Teenage Hackers Admit £42 Million TalkTalk Data Breach

    A 17-year-old has been given a 12-month rehabilitation order for hacking into the communications company's website in 2015, while a 19-year-old has pleaded guilty to the same charge.

    Andrew Milligan / PA Wire/PA Images

    Two young men have admitted to hacking into the website of communications company TalkTalk last year, which compromised the data of 160,000 customers and cost the firm more than £42 million.

    Daniel Kelley, 19, from Llanelli, pleaded guilty to hacking at the Old Bailey in London on Tuesday. He was accused of blackmailing TalkTalk CEO Dido Harding for 465 Bitcoin, equivalent to £285,000.

    He also pleaded guilty to fraud, blackmail, and money laundering and has been bailed until his sentencing in March next year.

    Earlier on Tuesday, a 17-year-old, who cannot be named because of his age, was sentenced to a 12-month rehabilitation order at Norwich youth court on Tuesday. He admitted seven offences under the Computer Misuse Act, including also hacking the websites of Cambridge University and Manchester University.

    The court heard he found a vulnerability in the company's website using legally available software, but then unlawfully hacked into the website and posted information about the breach for others to see. After that, the website was targeted more than 14,000 times.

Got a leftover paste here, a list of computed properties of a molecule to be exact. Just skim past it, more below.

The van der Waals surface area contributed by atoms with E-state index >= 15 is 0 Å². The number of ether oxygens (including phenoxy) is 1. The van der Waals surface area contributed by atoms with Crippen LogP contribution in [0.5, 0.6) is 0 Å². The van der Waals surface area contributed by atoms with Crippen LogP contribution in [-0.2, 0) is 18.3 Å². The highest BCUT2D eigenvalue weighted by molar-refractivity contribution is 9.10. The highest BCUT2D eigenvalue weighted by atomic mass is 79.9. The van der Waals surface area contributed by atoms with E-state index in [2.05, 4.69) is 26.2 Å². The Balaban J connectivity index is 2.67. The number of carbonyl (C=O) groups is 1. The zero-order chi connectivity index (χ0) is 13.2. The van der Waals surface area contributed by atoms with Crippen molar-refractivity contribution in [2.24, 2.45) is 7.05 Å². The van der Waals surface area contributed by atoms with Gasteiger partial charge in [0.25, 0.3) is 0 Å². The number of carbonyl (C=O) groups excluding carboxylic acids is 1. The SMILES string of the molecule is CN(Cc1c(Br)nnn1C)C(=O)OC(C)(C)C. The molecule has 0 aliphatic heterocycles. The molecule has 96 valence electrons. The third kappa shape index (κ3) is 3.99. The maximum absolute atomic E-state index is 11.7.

TalkTalk said that during the attack, in October 2015, hackers accessed almost 160,000 customers' details, including more than 15,000 bank account details. The company was heavily criticised for its handling of the incident and it was subsequently fined £400,000 by the Information Commissioner.

    Laura Tams, specialist prosecutor from the Crown Prosecution Service's organised crime division, said in a statement about the sentencing of the 17-year-old: "This case involved the deliberate exposure of a security issue on the TalkTalk website which is used by thousands of people every day.

    "Through analysis of online chats and other digital footprints, prosecutors were able to demonstrate exactly how the defendant found this weakness and shared the details online."

    Police made six arrests as part of their investigation into the attack.

    Patrick Smith is a senior reporter for BuzzFeed News and is based in London.

    Contact Patrick Smith at patrick.smith@buzzfeed.com.

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